This is a guest article from Greg Jacobson, CEO of KaiNexus. Listen to his podcasthere.
Many leaders have found themselves faced with managing a 100 percent remote team for the first time. The challenge is amplified because remote work is new to most employees, and even getting together for an in-person meeting once in a while is tough.
Unfortunately, business challenges and process defects don’t disappear because there’s a pandemic. In many cases, they just get worse. That’s why we’ve been getting questions about how to operate tried and true improvement tools in this new reality.
Here are some tips on how you can create a thriving improvement culture while your team is remote.
Implement a communications plan
Remote work often causes feelings of isolation, especially for people who aren’t used to it. Team members must have a regular cadence of communication to know when and how often they can expect to hear from the organization’s leaders and their direct supervisors. Consistency is key. When there is a communication void, people become uncertain about their performance and the company’s state. Email communication is great, but those who directly manage others should pick up the phone—a lot.
Set clear expectations and align goals
Keeping everyone heading in the same direction is tough during any crisis, much less one that has fundamentally impacted the way people work. That’s why every employee must understand their role in responding to the organization’s changing needs and customers. There must be a clear path from the organization’s short-term and long-term goals to each person’s daily responsibilities.
Remote work requires a significant degree of trust. Not being able to see team members working in person can be uncomfortable for managers and employees. They want everyone to know that they are productive. That’s why a clear set of performance metrics should be in place to help both supervisors and team members know that work is getting done.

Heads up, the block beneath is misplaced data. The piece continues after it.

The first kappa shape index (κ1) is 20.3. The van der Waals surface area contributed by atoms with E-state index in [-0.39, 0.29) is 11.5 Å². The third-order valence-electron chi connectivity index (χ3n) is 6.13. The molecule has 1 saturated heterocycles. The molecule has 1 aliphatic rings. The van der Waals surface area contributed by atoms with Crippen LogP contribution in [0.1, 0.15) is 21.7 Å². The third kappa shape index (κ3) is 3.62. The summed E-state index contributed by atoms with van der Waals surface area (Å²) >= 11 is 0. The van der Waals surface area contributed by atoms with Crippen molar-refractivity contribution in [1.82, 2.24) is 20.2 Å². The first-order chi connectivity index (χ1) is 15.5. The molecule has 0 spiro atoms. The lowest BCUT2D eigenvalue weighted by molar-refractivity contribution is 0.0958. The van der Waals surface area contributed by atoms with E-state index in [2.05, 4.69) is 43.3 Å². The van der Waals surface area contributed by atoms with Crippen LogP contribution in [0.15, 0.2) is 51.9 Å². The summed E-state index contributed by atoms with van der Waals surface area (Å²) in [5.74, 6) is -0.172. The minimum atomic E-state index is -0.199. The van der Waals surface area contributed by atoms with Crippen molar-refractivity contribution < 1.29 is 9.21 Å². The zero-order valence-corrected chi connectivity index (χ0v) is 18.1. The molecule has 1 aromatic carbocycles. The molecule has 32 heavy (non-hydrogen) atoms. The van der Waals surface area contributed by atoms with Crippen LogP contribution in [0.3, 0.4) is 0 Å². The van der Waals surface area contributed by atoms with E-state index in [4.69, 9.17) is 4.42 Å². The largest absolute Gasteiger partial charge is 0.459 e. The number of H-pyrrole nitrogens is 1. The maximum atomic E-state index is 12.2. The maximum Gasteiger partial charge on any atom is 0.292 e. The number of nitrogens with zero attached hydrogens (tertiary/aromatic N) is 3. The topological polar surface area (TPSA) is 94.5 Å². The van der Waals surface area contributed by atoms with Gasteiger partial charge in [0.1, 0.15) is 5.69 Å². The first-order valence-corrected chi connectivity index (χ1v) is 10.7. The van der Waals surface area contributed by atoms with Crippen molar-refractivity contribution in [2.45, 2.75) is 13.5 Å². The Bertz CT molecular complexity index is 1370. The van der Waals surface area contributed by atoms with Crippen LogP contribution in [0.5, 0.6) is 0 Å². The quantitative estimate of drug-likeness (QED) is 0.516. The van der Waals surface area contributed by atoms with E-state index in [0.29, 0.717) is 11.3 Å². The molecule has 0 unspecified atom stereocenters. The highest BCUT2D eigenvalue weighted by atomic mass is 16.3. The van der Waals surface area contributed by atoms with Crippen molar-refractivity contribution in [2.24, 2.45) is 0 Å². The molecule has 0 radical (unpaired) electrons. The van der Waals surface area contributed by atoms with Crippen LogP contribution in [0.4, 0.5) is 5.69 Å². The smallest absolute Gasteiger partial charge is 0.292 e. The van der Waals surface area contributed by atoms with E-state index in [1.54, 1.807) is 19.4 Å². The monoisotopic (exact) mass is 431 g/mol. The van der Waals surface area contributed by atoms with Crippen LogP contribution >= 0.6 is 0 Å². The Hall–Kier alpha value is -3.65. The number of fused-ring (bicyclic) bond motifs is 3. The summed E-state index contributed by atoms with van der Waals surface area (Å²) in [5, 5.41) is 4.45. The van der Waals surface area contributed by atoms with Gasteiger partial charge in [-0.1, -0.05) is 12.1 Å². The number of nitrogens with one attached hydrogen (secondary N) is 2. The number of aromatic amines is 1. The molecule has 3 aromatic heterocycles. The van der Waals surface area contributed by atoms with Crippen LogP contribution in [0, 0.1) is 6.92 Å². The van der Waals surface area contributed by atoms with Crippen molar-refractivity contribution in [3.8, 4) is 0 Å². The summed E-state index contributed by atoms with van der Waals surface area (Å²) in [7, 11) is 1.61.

Walk the Gemba
In the practice of continuous improvement, Gemba refers to the place where work gets done. It could be a factory floor, a sales bullpen, a hospital admissions desk, a call center, or any area where people add value to products or services. If your employees work from home and practice physical distancing, you can’t possibly go to the place where work is done. But Gemba walks are such a valuable improvement tool, and if ever there was a time for identifying ways to make processes run better, this is it.
Although the situation isn’t necessarily ideal, there are ways to adapt to the Gemba walking technique and still enjoy the many benefits. If you can’t be there, video is an excellent second choice. You probably won’t observe your employees performing their tasks the way you would in an office, but you can discuss what’s adding value and creating friction.
Ask for ideas
There is no doubt that the switch to remote work opens up opportunities for improvement. Be sure that employees know that they are welcome and ask them for suggestions on what can be improved. You may obtain unconventional ideas on communication, technology, customer success, and HR support during the transition.
If you’d like some more ideas on how to keep your improvement culture alive, execute standard improvement techniques, and ensure broad employee engagement while remote, download KaiNexus’ free eBook:
Greg Jacobson is a co-founder and chief executive officer of KaiNexus. He is also an emergency medicine physician and has been practicing for over 20 years. Starting in 2004, it was his observation and research of operational inefficiencies and unrealized continuous improvement opportunities that resulted in the founding of KaiNexus. Jacobson is a co-author of Kaizen: A Method of Process Improvement in the Emergency Department, published in the journal Academic Emergency Medicine.